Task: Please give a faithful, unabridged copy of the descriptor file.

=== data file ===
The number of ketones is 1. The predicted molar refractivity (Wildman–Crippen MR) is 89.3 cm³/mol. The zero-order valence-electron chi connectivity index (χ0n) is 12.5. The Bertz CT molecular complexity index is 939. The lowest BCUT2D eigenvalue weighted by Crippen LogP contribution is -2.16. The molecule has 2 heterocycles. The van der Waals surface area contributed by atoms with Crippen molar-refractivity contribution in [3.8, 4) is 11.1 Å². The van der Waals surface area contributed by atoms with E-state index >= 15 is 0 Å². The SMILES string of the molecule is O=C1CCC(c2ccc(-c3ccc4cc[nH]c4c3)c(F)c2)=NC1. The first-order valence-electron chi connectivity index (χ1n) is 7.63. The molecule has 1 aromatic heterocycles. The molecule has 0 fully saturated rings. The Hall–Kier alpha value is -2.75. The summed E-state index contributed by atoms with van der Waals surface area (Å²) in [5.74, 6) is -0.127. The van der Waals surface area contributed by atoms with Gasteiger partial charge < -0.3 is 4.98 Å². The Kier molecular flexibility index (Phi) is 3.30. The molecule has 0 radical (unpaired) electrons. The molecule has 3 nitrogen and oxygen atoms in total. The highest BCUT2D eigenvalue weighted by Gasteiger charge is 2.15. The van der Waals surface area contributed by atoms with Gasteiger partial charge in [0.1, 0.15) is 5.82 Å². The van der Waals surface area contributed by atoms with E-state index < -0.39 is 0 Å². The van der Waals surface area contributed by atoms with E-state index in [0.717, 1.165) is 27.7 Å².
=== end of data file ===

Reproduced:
The number of ketones is 1. The predicted molar refractivity (Wildman–Crippen MR) is 89.3 cm³/mol. The zero-order valence-electron chi connectivity index (χ0n) is 12.5. The Bertz CT molecular complexity index is 939. The lowest BCUT2D eigenvalue weighted by Crippen LogP contribution is -2.16. The molecule has 2 heterocycles. The van der Waals surface area contributed by atoms with Crippen molar-refractivity contribution in [3.8, 4) is 11.1 Å². The van der Waals surface area contributed by atoms with E-state index >= 15 is 0 Å². The SMILES string of the molecule is O=C1CCC(c2ccc(-c3ccc4cc[nH]c4c3)c(F)c2)=NC1. The first-order valence-electron chi connectivity index (χ1n) is 7.63. The molecule has 1 aromatic heterocycles. The molecule has 0 fully saturated rings. The Hall–Kier alpha value is -2.75. The summed E-state index contributed by atoms with van der Waals surface area (Å²) in [5.74, 6) is -0.127. The van der Waals surface area contributed by atoms with Gasteiger partial charge < -0.3 is 4.98 Å². The Kier molecular flexibility index (Phi) is 3.30. The molecule has 0 radical (unpaired) electrons. The molecule has 3 nitrogen and oxygen atoms in total. The highest BCUT2D eigenvalue weighted by Gasteiger charge is 2.15. The van der Waals surface area contributed by atoms with Gasteiger partial charge in [0.1, 0.15) is 5.82 Å². The van der Waals surface area contributed by atoms with E-state index < -0.39 is 0 Å². The van der Waals surface area contributed by atoms with E-state index in [0.717, 1.165) is 27.7 Å².